A Dummies Guide to the Credit Crunch




Oh you who believe! Fulfil (your) obligations (towards the lawful contracts and transactions you have made). [EMQ 5:2]

Unless you’ve been living in a cave for the last 18 months you would no doubt have heard about the Credit Crunch. Many of the western economies are heading into recession (some analysts are predicting a repeat of the era of depression witnessed in the 1920’s) this article with briefly try to explain what exactly happened. I will not go into too much depth – rather I will highlight some of the main culprits.

From an Islamic perspective the culprit is obvious – Riba (usury or more commonly known as interest today). Allah (swt) clearly forbids usury yet the entire global financial world is driven by it.

Oh you who believe! Eat not Riba (usury) doubled and multiplied, but fear Allah that you may be successful. [EMQ 3:130]

Money does not have any real value anymore so it can ostensibly be created out of thin air – I will leave the discussion of money and it’s history for another article Inshallah.

Before explaining the credit crunch we need to understand the sub-prime mortgage crisis – which was the linchpin to this entire financial debacle.

Sub-Prime Mortgages

Since the millennium property prices have been on the rise at an alarmingly fast pace. On the surface, it was almost a no-lose investment and many people became very wealthy riding the wave. Now picture this…

Scenario 1: Joe Bloggs visits the mortgage broker

Joe Bloggs wants to buy a house he has bad-credit history, a few county court judgements against him, earns a minimum wage and can barely make ends meet. However, despite all of this he is determined to keep up with the Jones’s. He has seen so many inviting mortgage deals that he is sure that he can get a mortgage and become a landlord (This is not about Joe becoming a landlord but rather to own a home he can call his very own – which is everyone’s dream). So Joe visits one of the countless mortgage brokers that are advertising 100% mortgage deals. The conversation may go something like this… (this is flippant representation – but you’ll get the gist of what the real issues are)

Joe: Hello I would like to apply for a Mortgage. I live hand-to-mouth so I don’t have any savings for a deposit, I also don’t think I can make the repayments. Is there any chance I can get a mortgage?

Mortgage Broker. Of course Joe! Houses prices always go up so we really don’t need a down payment anymore. In fact we can offer you a 100% mortgage; we can even get you a really low interest rate for a few years to help you out early on, after that it will go up. Is that OK?

Joe: Yes that sounds good but I do have one other issue and that is that I am on a minimum wage and the house that I want is way out of my financial reach. My employer will only verify how much I really earn. Not how much I would like to say I earn. Is there any way you can help me with this situation?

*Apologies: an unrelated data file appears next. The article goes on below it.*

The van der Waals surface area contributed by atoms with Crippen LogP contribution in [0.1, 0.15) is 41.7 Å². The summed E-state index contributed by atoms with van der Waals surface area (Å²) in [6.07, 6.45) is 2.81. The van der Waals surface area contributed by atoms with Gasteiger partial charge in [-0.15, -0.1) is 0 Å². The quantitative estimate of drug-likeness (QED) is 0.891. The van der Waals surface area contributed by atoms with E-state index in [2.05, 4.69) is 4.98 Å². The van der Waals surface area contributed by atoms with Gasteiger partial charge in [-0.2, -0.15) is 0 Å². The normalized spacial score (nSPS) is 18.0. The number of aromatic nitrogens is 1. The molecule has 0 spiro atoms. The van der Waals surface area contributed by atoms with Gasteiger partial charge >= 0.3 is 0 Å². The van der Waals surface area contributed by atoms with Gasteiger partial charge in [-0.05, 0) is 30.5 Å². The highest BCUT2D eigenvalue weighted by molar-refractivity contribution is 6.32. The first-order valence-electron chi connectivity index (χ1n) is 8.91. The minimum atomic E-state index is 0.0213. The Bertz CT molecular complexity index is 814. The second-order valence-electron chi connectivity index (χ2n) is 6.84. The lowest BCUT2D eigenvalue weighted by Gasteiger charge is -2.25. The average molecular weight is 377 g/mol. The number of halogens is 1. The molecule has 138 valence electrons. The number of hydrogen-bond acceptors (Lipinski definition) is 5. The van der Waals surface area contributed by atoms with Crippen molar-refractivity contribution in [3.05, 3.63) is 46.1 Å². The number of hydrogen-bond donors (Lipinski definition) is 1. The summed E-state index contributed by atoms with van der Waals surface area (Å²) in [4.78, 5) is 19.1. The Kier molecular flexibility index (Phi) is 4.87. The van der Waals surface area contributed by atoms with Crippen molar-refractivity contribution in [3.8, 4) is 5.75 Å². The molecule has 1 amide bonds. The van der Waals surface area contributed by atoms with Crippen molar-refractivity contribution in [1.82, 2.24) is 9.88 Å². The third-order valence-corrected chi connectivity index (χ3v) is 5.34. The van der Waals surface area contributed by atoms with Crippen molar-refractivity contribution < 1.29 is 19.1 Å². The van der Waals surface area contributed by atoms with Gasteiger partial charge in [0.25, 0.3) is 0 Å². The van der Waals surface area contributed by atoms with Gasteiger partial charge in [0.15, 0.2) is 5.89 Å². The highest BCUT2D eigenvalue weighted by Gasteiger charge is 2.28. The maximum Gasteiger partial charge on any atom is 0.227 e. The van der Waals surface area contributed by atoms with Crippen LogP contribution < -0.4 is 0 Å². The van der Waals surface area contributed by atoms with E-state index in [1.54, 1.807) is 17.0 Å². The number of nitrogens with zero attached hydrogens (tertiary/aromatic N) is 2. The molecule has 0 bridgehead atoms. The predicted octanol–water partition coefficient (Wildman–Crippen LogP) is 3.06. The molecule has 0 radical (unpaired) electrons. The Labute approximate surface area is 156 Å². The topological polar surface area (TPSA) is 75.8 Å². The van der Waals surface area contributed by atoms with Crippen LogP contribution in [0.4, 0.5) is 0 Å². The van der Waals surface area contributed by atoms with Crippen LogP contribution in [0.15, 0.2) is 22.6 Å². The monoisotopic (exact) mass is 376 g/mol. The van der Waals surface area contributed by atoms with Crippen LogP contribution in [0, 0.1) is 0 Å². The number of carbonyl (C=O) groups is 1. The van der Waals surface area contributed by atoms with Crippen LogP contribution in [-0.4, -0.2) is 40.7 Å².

Mortgage Broker: Don’t worry about that. We have ways of getting around that issue – if you catch my drift (nudge nudge wink wink).

Joe: Fantastic! Lets get started. I really appreciate you people working with guys like me.

Mortgage Broker: No problem Joe. We don’t actually lend you the money its the banks that do all that stuff.

Mortgage Broker (thinking): We really don’t care whether you can pay back the loan or not. We’re only brokers and will still get our commission come rain or shine. Banks will lend money to anyone these days. What Joe doesn’t know is that maybe for 2 years he will pay 1 or 2% interest on his loan. He may well be able to afford to do that. However, after this it will rise to around 8% (and quite possibly go a lot higher). That would really hurt Joe. Soon he will be in negative equity – where the amount you owe is greater than the value of your property. It won’t be long before he defaults on his loan obligations.

Scenario 2: This time we are at the offices of the lending banks.

Banker 1: Gosh we have had a lot of bad mortgages on our books – they are not prime candidates. In fact they are sub-prime candidates. I didn’t think that so many would default on the mortgages. We need a way to get our revenues up.

Banker 2: I know…why don’t we contact the smart investment bankers in Wall Street and sell these bad debts to them. They’ll know what to do with them and we’ll all be quids in.

Banker 1: Good idea. I’ll do that right away. Remember in the real world there are countless Joes and many Banks eager to lend. These bad loans have built up to billions of pounds worth of debt.

Scenario 3: At the offices of the Investment Banks in Wall Street

Junior Investment Banker: Gosh! We have bought a lot of toxic mortgage debt. What are we going to do with it?

Senior Investment Banker: Don’t you worry. I have a plan.

Junior Investment Banker: Really…What is it?

Senior Investment Banker: Listen up. First we’ll take all these mortgages and turn them into security – something that we can sell to other investors. We’ll call this type of security a CDO – Collateralised Debt Obligation.

Junior Investment Banker: A What?!

Senior Investment Banker: It’s a fancy term for packaging these bad mortgages in such a way that will make it easier for us to sell on. We can use these bad loans as a guarantee (collateral) and tell our investors that as the mortgages are paid off so will they. They should receive money every month.

Junior Investment Banker: But who would want to buy this rubbish. It would be a really bad investment. No?